There’s a hole in my search for incredible – “Dear” Asus

I’m sitting in the foyer of the hostel I checked into yesterday, typing on my iPhone. I’ve just finished sipping on an espresso. I’m waiting here after having checked out to check back into the hostel I checked out of the day before.

The search for incredible is sitting beside me as it charges, logged on to the internet, aided in its search of incredible.

I think it has a memory leak. At least this is what the internet would suggest. It’s also what the pop up windows, which go so far as to provide informative insights such as, ‘Your computer is low on memory’ and, ‘Can’t install updates, your computer is low on memory, and, ‘Low on memory, close program to restore sufficient memory’, would suggest.

This sort of behavior might typically be understandable from such a device running a Windows operating system (this being the sort of devise that might easily become overloaded by having to manage too many tasks in order to run a Windows operating system) so it comes as no real surprise that to follow the suggested action of closing the program in use would mean closing the only program in use. This was not the case after having initially purchased the search for incredible – this being when I used to be able to push the limits of its incredibility in order to use a program without Windows recreating itself in pop ups upon attempting to close the program; in contrast to now being met with pop up windows stating that there is insufficient memory to perform the task of closing the opened program.

 

 

The only opened program at the time of being presented with the suggestion of closing these programs.
An informative pop up window which appeared upon attempting to close a program.

I realise now why people who have not yet reached old age develop symptoms associated with senility. When the mind finally says,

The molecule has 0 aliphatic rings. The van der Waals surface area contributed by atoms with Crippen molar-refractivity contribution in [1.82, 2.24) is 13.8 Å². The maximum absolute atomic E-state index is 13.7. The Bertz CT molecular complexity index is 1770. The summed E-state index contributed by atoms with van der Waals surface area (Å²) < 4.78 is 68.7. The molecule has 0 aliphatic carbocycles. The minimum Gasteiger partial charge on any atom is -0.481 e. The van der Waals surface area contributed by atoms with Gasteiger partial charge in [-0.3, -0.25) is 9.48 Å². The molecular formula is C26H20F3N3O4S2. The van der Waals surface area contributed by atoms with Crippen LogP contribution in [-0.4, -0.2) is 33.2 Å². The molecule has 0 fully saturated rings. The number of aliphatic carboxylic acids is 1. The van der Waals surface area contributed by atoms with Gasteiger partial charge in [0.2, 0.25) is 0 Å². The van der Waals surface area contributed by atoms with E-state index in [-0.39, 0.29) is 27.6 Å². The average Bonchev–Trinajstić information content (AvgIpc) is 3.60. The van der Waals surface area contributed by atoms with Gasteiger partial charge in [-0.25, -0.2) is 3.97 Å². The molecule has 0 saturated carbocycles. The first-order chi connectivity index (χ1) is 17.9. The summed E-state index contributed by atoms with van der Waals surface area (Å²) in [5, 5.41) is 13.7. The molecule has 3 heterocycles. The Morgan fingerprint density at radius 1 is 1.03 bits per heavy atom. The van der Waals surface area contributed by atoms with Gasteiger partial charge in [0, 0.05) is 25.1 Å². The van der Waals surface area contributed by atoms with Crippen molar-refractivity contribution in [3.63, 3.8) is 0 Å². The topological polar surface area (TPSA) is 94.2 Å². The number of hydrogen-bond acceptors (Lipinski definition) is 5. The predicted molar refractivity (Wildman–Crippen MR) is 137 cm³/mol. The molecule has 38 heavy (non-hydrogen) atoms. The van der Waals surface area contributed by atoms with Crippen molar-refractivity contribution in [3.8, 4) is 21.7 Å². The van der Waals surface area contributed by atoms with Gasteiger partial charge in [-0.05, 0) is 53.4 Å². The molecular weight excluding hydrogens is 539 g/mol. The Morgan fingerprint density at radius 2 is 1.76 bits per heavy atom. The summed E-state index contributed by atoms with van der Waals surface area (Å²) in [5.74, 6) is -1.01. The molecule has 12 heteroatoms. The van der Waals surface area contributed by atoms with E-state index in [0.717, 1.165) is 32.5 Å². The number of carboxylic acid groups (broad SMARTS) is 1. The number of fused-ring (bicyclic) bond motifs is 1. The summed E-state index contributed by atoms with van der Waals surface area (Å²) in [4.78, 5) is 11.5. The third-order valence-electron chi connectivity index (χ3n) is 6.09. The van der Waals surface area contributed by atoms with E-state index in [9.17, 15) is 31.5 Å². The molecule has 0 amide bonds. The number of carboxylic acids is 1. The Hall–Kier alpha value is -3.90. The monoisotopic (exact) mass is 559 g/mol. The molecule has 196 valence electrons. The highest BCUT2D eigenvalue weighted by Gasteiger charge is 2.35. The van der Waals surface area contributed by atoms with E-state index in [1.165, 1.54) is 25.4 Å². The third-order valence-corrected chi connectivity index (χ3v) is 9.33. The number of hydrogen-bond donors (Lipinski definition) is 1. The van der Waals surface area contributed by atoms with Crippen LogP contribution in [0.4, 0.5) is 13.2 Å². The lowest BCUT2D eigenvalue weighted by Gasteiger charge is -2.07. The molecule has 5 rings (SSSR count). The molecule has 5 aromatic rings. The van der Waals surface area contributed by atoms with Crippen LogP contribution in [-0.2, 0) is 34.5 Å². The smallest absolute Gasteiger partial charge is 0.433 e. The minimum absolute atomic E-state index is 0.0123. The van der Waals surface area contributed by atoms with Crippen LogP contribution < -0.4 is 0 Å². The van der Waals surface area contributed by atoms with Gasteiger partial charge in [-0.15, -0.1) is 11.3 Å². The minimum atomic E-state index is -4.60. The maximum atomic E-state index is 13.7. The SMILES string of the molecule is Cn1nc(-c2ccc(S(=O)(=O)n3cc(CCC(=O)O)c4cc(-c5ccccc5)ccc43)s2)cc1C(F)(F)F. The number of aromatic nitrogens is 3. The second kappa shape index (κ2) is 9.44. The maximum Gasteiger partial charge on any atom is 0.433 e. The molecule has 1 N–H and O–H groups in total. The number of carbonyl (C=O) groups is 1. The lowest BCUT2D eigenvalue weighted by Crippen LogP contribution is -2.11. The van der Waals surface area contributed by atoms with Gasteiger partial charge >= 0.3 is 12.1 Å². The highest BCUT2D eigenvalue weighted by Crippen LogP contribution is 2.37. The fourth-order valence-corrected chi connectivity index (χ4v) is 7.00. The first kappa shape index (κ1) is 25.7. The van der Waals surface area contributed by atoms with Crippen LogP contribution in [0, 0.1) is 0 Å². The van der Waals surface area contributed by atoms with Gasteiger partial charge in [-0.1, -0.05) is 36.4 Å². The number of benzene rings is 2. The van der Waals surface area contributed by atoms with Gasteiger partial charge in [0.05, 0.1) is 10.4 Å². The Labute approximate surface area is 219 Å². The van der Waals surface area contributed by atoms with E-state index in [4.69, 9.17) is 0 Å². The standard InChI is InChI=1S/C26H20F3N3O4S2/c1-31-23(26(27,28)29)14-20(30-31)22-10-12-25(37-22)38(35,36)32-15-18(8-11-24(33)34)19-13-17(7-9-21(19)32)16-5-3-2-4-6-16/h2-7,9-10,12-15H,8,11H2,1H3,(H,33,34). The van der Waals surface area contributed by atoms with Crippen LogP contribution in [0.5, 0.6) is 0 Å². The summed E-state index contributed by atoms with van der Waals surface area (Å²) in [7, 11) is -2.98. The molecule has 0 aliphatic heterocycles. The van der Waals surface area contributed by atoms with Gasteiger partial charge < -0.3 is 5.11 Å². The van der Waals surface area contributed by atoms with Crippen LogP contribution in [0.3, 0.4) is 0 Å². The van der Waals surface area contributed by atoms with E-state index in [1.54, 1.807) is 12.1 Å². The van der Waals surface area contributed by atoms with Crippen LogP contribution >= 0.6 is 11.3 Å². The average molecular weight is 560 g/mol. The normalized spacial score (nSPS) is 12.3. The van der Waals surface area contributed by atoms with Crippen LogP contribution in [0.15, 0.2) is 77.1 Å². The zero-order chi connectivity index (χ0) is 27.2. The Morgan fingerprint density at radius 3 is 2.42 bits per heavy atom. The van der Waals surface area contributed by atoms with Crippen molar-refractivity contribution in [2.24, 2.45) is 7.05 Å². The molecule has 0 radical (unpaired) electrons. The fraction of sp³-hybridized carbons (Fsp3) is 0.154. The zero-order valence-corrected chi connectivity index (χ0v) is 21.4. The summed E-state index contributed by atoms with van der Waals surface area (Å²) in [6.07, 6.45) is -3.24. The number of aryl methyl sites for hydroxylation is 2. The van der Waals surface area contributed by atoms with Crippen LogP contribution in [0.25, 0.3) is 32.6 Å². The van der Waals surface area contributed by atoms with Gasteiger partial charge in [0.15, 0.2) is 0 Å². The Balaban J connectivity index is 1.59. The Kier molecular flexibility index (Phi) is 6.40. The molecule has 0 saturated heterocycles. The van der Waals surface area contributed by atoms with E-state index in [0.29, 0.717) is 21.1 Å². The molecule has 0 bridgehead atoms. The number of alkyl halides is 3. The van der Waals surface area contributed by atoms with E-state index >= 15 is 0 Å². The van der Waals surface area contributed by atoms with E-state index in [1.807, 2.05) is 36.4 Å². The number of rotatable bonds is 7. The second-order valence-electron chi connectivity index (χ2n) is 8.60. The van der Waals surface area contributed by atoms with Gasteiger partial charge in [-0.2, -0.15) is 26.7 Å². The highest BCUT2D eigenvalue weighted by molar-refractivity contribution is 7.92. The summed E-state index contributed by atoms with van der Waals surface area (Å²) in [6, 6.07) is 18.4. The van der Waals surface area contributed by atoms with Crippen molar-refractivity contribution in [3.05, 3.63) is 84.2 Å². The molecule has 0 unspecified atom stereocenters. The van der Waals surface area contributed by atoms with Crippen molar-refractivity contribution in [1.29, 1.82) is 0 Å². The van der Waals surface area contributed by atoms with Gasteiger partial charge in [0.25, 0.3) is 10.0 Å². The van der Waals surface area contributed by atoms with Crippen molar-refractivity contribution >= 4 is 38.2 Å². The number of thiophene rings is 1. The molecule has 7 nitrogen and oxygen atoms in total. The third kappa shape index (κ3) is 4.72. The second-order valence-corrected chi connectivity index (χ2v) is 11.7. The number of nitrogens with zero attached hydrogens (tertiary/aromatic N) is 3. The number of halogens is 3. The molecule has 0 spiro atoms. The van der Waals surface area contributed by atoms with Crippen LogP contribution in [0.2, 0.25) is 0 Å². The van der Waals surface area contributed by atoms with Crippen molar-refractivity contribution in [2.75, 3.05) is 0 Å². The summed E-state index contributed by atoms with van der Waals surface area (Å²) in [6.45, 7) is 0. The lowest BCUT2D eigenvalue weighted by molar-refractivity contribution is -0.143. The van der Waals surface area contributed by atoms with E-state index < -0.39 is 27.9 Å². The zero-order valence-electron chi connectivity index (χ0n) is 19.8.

“No.”

And you say, “But yes, we’re still relatively young.”

And it says, “Yes, but, if science is correct, so was the universe when it was a big steaming pile of lifeless plasmatic goo.”

To which you have no response. Because your mind, in all its altered consciousness, or subconsciousness, or unconsciousness, or in the genius of its madness, is right. But, having imploded into a state of maddened cerebral goo, what is there left to decide whether it is right or not.

At this stage, I should probably re-emphasise my prolific use of the iPhone, and that, through its prolific use – aided by prolonged battery life, provided by what I have come to realise, through a lengthy process of trial and error, is not so much a laptop as it is a portable battery pack – a small portion of my brain continues to operate well enough to know that something must surely have gone horribly wrong in the universe for a laptop (the existence of which insinuates parallels with the incredible) to (amidst the myriad of other reasons it chooses to) delve into the deep dark realms of the unresponsive (much the same as the effects of an unformed star on surrounding matter, or of a so-called doomsday planet (X) on another planet, or of a universe, hypothesised to exist in a theory supposing the existence of more than one universe, on another universe) upon being plugged in to charge.

Which is just one more reason that I’m typing this on my iPhone.

 

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